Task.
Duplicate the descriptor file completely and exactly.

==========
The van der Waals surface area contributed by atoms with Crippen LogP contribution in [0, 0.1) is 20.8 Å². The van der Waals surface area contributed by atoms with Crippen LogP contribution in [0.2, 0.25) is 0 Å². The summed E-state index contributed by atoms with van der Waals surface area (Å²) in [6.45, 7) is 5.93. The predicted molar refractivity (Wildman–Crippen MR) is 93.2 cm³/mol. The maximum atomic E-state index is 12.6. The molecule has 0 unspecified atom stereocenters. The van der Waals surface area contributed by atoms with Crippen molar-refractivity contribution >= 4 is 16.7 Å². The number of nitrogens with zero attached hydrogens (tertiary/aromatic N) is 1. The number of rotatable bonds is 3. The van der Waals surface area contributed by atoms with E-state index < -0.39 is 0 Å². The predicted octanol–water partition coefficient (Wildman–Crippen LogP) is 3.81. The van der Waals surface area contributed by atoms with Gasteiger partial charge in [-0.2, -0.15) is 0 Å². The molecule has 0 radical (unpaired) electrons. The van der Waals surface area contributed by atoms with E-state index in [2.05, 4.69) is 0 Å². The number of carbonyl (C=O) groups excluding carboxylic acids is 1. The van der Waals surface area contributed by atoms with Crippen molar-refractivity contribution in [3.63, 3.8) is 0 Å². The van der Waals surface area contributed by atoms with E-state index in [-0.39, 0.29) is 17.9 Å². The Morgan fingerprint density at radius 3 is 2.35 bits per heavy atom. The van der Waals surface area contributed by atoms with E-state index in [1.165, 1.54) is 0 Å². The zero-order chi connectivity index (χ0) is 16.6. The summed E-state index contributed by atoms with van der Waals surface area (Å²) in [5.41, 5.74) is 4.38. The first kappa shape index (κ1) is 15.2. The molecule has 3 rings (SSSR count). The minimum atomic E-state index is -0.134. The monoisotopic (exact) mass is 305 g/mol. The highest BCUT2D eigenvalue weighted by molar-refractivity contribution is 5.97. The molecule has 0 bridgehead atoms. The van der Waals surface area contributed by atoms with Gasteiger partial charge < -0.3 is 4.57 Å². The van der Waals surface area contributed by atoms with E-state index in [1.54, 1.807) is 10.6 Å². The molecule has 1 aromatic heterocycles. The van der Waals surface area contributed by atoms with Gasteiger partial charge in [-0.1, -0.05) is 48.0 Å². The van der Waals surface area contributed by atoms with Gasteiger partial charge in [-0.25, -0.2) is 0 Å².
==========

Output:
The van der Waals surface area contributed by atoms with Crippen LogP contribution in [0, 0.1) is 20.8 Å². The van der Waals surface area contributed by atoms with Crippen LogP contribution in [0.2, 0.25) is 0 Å². The summed E-state index contributed by atoms with van der Waals surface area (Å²) in [6.45, 7) is 5.93. The predicted molar refractivity (Wildman–Crippen MR) is 93.2 cm³/mol. The maximum atomic E-state index is 12.6. The molecule has 0 unspecified atom stereocenters. The van der Waals surface area contributed by atoms with Crippen molar-refractivity contribution >= 4 is 16.7 Å². The number of nitrogens with zero attached hydrogens (tertiary/aromatic N) is 1. The number of rotatable bonds is 3. The van der Waals surface area contributed by atoms with E-state index < -0.39 is 0 Å². The predicted octanol–water partition coefficient (Wildman–Crippen LogP) is 3.81. The van der Waals surface area contributed by atoms with Gasteiger partial charge in [-0.2, -0.15) is 0 Å². The molecule has 0 radical (unpaired) electrons. The van der Waals surface area contributed by atoms with E-state index in [2.05, 4.69) is 0 Å². The number of carbonyl (C=O) groups excluding carboxylic acids is 1. The van der Waals surface area contributed by atoms with Crippen molar-refractivity contribution in [3.63, 3.8) is 0 Å². The van der Waals surface area contributed by atoms with E-state index in [-0.39, 0.29) is 17.9 Å². The Morgan fingerprint density at radius 3 is 2.35 bits per heavy atom. The van der Waals surface area contributed by atoms with E-state index in [1.165, 1.54) is 0 Å². The zero-order chi connectivity index (χ0) is 16.6. The summed E-state index contributed by atoms with van der Waals surface area (Å²) in [5.41, 5.74) is 4.38. The first kappa shape index (κ1) is 15.2. The molecule has 3 rings (SSSR count). The minimum atomic E-state index is -0.134. The monoisotopic (exact) mass is 305 g/mol. The highest BCUT2D eigenvalue weighted by molar-refractivity contribution is 5.97. The molecule has 0 bridgehead atoms. The van der Waals surface area contributed by atoms with Gasteiger partial charge < -0.3 is 4.57 Å². The van der Waals surface area contributed by atoms with E-state index in [1.54, 1.807) is 10.6 Å². The molecule has 1 aromatic heterocycles. The van der Waals surface area contributed by atoms with Gasteiger partial charge in [-0.1, -0.05) is 48.0 Å². The van der Waals surface area contributed by atoms with Gasteiger partial charge in [-0.25, -0.2) is 0 Å².